Attention Deficit Hyperactivity Disorder (ADHD) Is Associated With 5 Areas Of The Brain, New Study

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Apr 09, 2017 07:19 PM EDT

Children under age 15 with Attention Deficit Hyperactivity Disorder (ADHD) have a smaller brain than their counterparts without having the condition says a new study. But adults with ADHD didn't have differences on the size of their brain from one another, the researchers found.

In every 100 children, almost seven of them might have ADHD, Science News for Students reported. A form of talk therapy called behavioral therapy, and certain medicine can help manage the symptoms of this mental disability.

Martine Hoogman at Radboud University Medical Center in Nijmegen, The Netherlands, headed the new study. It's the biggest ADHD research ever made involving 1,713 people diagnosed with the condition and 1,529 without it.

The participants aged between 4 to 63, and they came from 23 places around the world. This ADHD study also includes a group of researchers with more than 80 members.

The researchers scanned five brain regions, which are associated with the symptoms of ADHD. They used magnetic resonance imaging (MRI) that depends on magnetic fields and radio waves in visualizing tissues inside the body.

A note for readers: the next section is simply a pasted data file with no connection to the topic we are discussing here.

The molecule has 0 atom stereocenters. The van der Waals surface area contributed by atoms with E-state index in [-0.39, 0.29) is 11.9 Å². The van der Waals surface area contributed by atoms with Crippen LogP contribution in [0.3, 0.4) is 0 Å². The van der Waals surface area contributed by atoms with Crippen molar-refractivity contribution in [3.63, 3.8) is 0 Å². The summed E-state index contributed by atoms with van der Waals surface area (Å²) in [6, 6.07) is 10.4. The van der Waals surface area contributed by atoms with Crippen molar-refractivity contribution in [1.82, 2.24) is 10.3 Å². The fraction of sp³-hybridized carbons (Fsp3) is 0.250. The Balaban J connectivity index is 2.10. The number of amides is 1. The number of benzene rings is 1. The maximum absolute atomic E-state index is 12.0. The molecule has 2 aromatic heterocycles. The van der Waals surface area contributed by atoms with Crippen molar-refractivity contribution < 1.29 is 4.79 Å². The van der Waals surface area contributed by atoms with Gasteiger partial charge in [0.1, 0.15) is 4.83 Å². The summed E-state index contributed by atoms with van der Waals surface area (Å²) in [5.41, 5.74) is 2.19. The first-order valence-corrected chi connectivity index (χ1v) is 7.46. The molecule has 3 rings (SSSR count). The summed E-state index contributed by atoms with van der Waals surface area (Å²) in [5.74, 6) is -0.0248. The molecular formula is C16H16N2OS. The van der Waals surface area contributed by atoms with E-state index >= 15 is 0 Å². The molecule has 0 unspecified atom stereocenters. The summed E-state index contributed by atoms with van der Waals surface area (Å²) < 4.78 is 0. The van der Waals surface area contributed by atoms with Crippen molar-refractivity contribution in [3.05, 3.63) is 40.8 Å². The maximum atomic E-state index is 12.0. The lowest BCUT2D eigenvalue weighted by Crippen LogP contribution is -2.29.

The team then found that the five scanned brain areas of children with ADHD were smaller in kids without the disorder. However, this was only observed in children 15 years old and below. The overall brain's size of this group was also smaller than normal.

On the other hand, the adult's brain with or without ADHD doesn't show any difference in size. The researchers presented their findings online on Feb. 15 in Lancet Psychiatry.

The amygdala, which is responsible for emotions, is among the five brain's part that is smaller than normal. This might support why children with ADHD get frustrated, angry or irritable easily, Philip Asherson, a co-author of the study said.

The other four brain areas are the caudate, putamen, accumbens and hippocampus, and these have something to do with attention. "If something is very interesting and exciting,” he says, “most people with ADHD can focus on it, Asherson explains. However, once the initial interest goes; things start to become a little more boring." Children with ADHD find a hard time to concentrate on the things that are not encouraging for them, he added.

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